Bringing up Bravo: Seasons of Change

So, July was a total wash. Aside from celebrating 6 months together, Bravo mostly took a training sabbatical and focused on gobbling up my money ulcer meds and gastric supplements to treat undiagnosed, but highly suspected tummy troubles. The bad news is: this is the second time I have treated him for ulcers in the 6 months I’ve owned him. The good news is: it worked… again!  My personal anxiety had rocketed in late June as training progress screeched to a halt and even felt like it switched into reverse. We were just at a critical juncture where I was very worried that the regression was a direct reflection of my training abilities- I suddenly found myself with a giant, grumpy, aggressive, nearly unridable horse.

As I mentioned in my last post, I created a short list of corrective actions to try- starting down the medical route first. I had already purchased the blue pop rocks from back in March when I treated him with Nexium. We’ve just finished a 30-day full treatment and I am tapering him off of the omeprazole and crossing all of my digits that the gastric supplement he also started will be enough to keep his gut happy. Okay, yeah, I didn’t consult a vet about any of this. Irresponsible? Maybe. Gambling? Definitely. The encouraging notion here is that if I can figure out what he needs to stay ulcer-free, we are going to be just fine! It was never a training issue- the behavior was purely pain/discomfort related. The last two weeks I have had my smart, sweet, brave youngster back and we have been able to make HUGE training strides in a short amount of time.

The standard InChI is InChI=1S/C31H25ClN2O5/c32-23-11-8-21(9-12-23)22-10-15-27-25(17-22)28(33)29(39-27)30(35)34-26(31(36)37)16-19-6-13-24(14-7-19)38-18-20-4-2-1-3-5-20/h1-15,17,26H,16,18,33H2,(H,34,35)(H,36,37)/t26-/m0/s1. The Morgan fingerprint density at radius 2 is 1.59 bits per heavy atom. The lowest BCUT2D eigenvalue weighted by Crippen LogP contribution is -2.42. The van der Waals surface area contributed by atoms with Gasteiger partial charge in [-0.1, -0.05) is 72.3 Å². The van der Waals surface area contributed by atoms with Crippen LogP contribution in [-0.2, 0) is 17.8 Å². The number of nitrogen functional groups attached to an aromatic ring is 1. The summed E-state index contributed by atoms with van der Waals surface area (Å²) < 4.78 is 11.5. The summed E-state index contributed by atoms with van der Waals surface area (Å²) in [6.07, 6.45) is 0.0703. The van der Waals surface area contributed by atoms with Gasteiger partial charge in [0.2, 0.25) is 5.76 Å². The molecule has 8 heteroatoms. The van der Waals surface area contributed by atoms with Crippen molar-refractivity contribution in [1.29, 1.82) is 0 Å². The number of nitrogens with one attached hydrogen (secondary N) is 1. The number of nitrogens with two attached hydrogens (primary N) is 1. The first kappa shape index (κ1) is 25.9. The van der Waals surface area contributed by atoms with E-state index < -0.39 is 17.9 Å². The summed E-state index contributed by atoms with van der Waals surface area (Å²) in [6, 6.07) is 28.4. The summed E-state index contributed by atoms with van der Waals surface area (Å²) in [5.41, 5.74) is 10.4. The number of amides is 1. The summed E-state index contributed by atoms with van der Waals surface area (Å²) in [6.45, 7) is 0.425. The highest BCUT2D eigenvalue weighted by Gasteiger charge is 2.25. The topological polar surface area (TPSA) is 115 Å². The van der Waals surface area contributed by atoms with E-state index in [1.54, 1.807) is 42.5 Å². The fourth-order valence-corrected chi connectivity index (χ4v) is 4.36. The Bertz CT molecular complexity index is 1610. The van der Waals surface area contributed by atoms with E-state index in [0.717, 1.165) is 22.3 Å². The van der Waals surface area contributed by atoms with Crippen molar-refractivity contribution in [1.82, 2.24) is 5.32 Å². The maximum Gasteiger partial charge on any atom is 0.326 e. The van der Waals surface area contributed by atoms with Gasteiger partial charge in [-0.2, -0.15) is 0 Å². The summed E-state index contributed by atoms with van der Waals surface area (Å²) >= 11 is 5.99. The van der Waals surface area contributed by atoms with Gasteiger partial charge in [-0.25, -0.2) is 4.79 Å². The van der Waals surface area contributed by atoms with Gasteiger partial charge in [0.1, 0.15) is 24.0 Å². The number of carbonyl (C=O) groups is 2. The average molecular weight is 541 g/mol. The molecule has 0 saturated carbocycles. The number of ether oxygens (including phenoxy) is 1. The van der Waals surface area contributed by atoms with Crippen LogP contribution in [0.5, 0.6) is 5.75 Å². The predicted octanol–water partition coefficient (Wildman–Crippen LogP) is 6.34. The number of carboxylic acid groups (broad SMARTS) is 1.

Airplane ears for front end lift?




Another thing the health setbacks threatened to derail was the significant growth and development Bravo has shown since I got him. I’ve never had a young horse so watching him grow has been nothing short of mind-blowing to me. Social media friends of mine will have already seen these, but I’m afraid it’s 100% a ‘sorry-not-sorry’ scenario because I simply cannot get enough.





I can’t stop, won’t stop looking at photos from February and thinking what on earth did you see in that malnourished toddler?!?!?



Baby Derp


Looking like a proper adolescent!


I am still hard at work on building top-line and improving posture but we have made enough progress here that I have felt comfortable adding in riding sessions! We mostly just walk and I keep them short and sweet. We have successfully weaved cones and walked ground poles in addition to always schooling mounting block etiquette, square halts, and prompt responses to my leg. No cantering under saddle or lessons with a trainer yet, but I think we are getting close to being able to do both!



No longer malnourished